Definition of 'Agency Theory'

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Definition of 'Agency Theory'
A supposition that explains the relationship between principals and agents in business. Agency theory is concerned with resolving problems that can exist in agency relationships; that is, between principals (such as shareholders) and agents of the principals (for example, company executives). The two problems that agency theory addresses are: 1.) the problems that arise when the desires or goals of the principal and agent are in conflict, and the principal is unable to verify (because it difficult and/or expensive to do so) what the agent is actually doing; and 2.) the problems that arise when the principal and agent have different attitudes towards risk. Because of different risk tolerances, the principal and agent may each be inclined to take different actions. Investopedia explains 'Agency Theory'

An agency, in general terms, is the relationship between two parties, where one is a principal and the other is an agent who represents the principal in transactions with a third party. Agency relationships occur when the principals hire the agent to perform a service on the principals' behalf. Principals commonly delegate decision-making authority to the agents. Agency problems can arise because of inefficiencies and incomplete information. In finance, two important agency relationships are those between stockholders and managers, and stockholders and creditors.

Read more: http://www.investopedia.com/terms/a/agencytheory.asp#ixzz2NJ6DtcWX

Agency theory suggests that the firm can be viewed as a nexus of contracts (loosely defined) between resource holders. An agency relationship arises whenever one or more individuals, called principals, hire one or more other individuals, called agents, to perform some service and then delegate decision-making authority to the agents. The primary agency relationships in business are those (1) between stockholders and managers and (2) between debtholders and stockholders. These relationships are not necessarily harmonious; indeed, agency theory is concerned with so-called agency conflicts, or conflicts of interest between agents and principals. This has implications for, among other things, corporate governance and business ethics. When agency occurs it also tends to give rise to agency costs, which are expenses incurred in order to sustain an effective agency relationship (e.g., offering management performance bonuses to encourage managers to act in the shareholders' interests). Accordingly, agency theory has emerged as a dominant model in the financial economics literature, and is widely discussed in business ethics texts. Agency theory in a formal sense originated in the early 1970s, but the concepts behind it have a long and varied history. Among the influences are property-rights theories, organization economics, contract law, and political philosophy, including the works of Locke and Hobbes. Some noteworthy scholars involved in agency theory's formative period in the 1970s included Armen Alchian, Harold Demsetz, Michael Jensen, William Meckling, and S.A. Ross. CONFLICTS BETWEEN MANAGERS AND SHAREHOLDERS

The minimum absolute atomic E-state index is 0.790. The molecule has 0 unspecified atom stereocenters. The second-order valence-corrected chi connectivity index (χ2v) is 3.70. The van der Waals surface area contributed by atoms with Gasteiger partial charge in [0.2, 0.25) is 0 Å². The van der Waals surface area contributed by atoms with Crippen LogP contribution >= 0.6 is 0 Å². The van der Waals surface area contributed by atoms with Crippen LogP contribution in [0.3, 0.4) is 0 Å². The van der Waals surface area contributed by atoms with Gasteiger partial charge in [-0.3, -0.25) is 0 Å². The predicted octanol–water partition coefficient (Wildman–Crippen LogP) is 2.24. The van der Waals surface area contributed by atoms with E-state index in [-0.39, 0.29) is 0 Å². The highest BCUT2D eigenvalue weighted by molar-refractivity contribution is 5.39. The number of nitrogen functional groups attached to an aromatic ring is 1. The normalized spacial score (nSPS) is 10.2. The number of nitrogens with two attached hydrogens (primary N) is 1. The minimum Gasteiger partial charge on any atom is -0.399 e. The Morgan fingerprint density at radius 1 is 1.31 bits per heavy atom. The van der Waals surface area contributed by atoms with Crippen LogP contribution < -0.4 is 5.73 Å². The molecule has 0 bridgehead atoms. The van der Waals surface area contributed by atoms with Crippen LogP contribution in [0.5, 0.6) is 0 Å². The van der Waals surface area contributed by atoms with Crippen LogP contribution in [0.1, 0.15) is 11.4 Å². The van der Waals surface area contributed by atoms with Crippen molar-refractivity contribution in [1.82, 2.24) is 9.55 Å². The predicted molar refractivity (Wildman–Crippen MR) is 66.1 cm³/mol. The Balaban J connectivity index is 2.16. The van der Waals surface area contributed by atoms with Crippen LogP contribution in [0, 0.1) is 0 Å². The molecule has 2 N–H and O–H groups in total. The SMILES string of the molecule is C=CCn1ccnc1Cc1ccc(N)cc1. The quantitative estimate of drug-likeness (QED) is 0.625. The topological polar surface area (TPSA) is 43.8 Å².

Agency theory raises a fundamental problem in organizationself-interested behavior. A corporation's managers may have personal goals that compete with the owner's goal of maximization of shareholder wealth. Since the shareholders authorize managers to administer the firm's assets, a potential conflict of interest exists between the two groups. SELF-INTERESTED BEHAVIOR.

Agency theory suggests that, in imperfect labor and capital markets, managers will seek to maximize their own utility at the expense of corporate shareholders. Agents have the ability to operate in their own self-interest rather than in the best interests of the firm because of asymmetric information (e.g., managers know better than shareholders whether they are capable of meeting the shareholders' objectives) and uncertainty (e.g., myriad factors contribute to final outcomes, and it...
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